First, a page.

For example: A charitable NPO could use the data in their donor database to create personas around things like giving history, campaign interest level, and communication style. Once personas are created, NPOs can use them to run targeted campaigns that are specifically tailored to the audience’s interests. They can also use persona information to create and share content that attracts more of of the particular personas that tend to donate more.
By capturing the right data, NPOs could use the principles of the inbound methodology to segment their audience into personas and nurture their audience with more personal and effective messaging.
Every year, educational institutions promote their brand to students in order to maintain or increase enrollment. With so many higher education options or career paths to consider, students can quickly become overwhelmed with messages from recruiters, counselors and parents.
How could higher education use the inbound methodology?
Higher education institutions could earn the attention of their audience by providing content that helps potential students weigh their options and make an informed decision.
For example: Higher education institutions could host a blog with tips, advice and guidance on everything from understanding the different types of schools out there, to finding money for tuition. Once an audience is attracted, additional, more in-depth, resources could be offered behind a form to grow a database of prospects who can be nurtured with similar content until they’re ready for a campus visit or a meeting with an admissions officer.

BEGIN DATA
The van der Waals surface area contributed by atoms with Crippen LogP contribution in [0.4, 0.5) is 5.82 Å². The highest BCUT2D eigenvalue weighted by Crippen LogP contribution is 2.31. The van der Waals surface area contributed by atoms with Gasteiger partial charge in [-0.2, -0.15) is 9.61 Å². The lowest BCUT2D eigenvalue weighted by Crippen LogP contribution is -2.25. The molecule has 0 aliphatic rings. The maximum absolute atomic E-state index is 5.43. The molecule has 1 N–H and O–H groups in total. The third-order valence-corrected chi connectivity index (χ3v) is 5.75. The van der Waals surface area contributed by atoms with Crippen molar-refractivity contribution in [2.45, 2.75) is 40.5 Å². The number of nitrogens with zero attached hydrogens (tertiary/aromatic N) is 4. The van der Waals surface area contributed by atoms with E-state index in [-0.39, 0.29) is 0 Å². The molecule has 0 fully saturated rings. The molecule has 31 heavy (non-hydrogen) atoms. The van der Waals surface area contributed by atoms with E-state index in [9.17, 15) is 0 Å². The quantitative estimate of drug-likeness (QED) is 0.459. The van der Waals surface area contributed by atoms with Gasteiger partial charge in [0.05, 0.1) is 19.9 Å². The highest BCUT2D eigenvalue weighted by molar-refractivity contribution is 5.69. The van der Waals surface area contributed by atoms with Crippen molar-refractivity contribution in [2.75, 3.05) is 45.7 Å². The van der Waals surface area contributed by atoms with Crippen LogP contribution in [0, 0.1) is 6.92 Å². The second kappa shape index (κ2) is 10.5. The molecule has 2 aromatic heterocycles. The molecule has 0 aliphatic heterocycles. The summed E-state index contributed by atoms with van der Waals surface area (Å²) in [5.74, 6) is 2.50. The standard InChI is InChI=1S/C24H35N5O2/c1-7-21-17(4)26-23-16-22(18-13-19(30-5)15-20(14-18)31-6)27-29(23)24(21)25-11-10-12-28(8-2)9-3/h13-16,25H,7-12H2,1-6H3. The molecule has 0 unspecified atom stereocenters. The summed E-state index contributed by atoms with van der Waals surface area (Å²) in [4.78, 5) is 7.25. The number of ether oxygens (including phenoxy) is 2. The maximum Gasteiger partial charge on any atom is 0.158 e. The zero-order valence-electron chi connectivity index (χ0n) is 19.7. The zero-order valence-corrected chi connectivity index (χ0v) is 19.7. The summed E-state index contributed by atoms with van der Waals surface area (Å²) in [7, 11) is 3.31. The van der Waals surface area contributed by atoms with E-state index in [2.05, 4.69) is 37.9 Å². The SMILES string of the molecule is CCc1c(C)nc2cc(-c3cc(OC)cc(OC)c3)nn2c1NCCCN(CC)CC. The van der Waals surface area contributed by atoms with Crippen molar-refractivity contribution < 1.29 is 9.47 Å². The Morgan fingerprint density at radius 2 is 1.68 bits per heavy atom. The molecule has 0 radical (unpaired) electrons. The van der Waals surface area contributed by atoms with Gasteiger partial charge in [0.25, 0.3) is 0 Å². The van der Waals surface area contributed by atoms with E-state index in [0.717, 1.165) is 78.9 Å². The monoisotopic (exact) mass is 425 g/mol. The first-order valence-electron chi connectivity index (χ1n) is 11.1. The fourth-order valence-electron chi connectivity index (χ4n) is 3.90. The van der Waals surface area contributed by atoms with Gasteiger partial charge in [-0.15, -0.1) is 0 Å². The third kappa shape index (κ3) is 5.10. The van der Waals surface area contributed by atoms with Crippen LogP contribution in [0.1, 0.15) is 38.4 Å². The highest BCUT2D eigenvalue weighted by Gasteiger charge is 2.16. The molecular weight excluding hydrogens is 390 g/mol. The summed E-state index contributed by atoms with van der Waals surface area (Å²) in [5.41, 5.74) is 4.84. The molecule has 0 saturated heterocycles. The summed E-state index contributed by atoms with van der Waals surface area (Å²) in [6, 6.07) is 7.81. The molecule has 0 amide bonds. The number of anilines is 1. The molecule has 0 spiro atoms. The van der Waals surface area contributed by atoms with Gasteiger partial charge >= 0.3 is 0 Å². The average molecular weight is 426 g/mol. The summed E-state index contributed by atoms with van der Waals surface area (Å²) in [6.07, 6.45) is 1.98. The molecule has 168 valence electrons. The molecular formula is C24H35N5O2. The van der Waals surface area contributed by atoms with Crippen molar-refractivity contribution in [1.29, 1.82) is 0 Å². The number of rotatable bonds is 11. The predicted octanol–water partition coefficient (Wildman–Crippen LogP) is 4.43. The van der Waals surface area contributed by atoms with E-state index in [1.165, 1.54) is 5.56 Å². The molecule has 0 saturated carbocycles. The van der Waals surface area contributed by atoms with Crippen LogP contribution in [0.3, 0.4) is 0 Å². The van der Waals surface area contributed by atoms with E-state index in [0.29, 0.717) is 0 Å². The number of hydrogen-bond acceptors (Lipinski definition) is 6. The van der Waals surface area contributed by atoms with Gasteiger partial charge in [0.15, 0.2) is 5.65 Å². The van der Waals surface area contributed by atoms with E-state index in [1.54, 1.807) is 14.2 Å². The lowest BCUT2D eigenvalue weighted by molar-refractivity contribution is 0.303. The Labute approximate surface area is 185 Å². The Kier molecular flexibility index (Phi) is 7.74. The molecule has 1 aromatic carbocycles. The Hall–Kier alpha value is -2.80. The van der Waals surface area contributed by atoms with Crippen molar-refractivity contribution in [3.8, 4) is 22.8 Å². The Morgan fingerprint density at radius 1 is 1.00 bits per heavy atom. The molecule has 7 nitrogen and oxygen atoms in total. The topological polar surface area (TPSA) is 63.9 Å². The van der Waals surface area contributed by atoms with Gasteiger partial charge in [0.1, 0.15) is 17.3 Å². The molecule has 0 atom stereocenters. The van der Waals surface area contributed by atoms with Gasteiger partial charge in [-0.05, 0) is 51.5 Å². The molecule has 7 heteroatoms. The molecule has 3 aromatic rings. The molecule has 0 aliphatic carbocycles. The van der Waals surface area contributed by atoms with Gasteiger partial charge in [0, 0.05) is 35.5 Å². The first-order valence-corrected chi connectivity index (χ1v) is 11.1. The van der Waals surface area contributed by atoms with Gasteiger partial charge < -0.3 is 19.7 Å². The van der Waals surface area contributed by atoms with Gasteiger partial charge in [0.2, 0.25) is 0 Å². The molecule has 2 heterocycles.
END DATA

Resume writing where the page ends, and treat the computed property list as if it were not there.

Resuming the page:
When an educational institution can take some of the pressure off potential students and help them make a sound decision on choosing the right career path, maybe it can establish itself as a viable option to consider when pursuing that career.
Your Personal Brand
When professionals market themselves, they can build a solid network of connections that help them advance in their career. Building a personal blog or online resume is becoming more and more of a common practice to showcase work and stand out among peers when looking they are trying to land a job. But in order for a personal blog to be effective, it needs to have traffic consisting of the right audience (potential connections and employers).
How could professionals use the inbound methodology to promote their personal brand?
Professionals can earn the attention of their audience, build their network, and stand out in a crowded market by developing content around industry related issues.
For example: Professionals blog about the most insightful things they have learned about their industry and how to work smarter or more efficiently. Not only does this information draw traffic to their blog, it also draws attention to them–which could help them get noticed by influential connections, corporate recruiters and potential employers.
See any patterns in these examples? Organizations of all types can use the principles of inbound marketing to attract, convert, close and delight their audience. What other organizations do you think inbound marketing principles can be applied?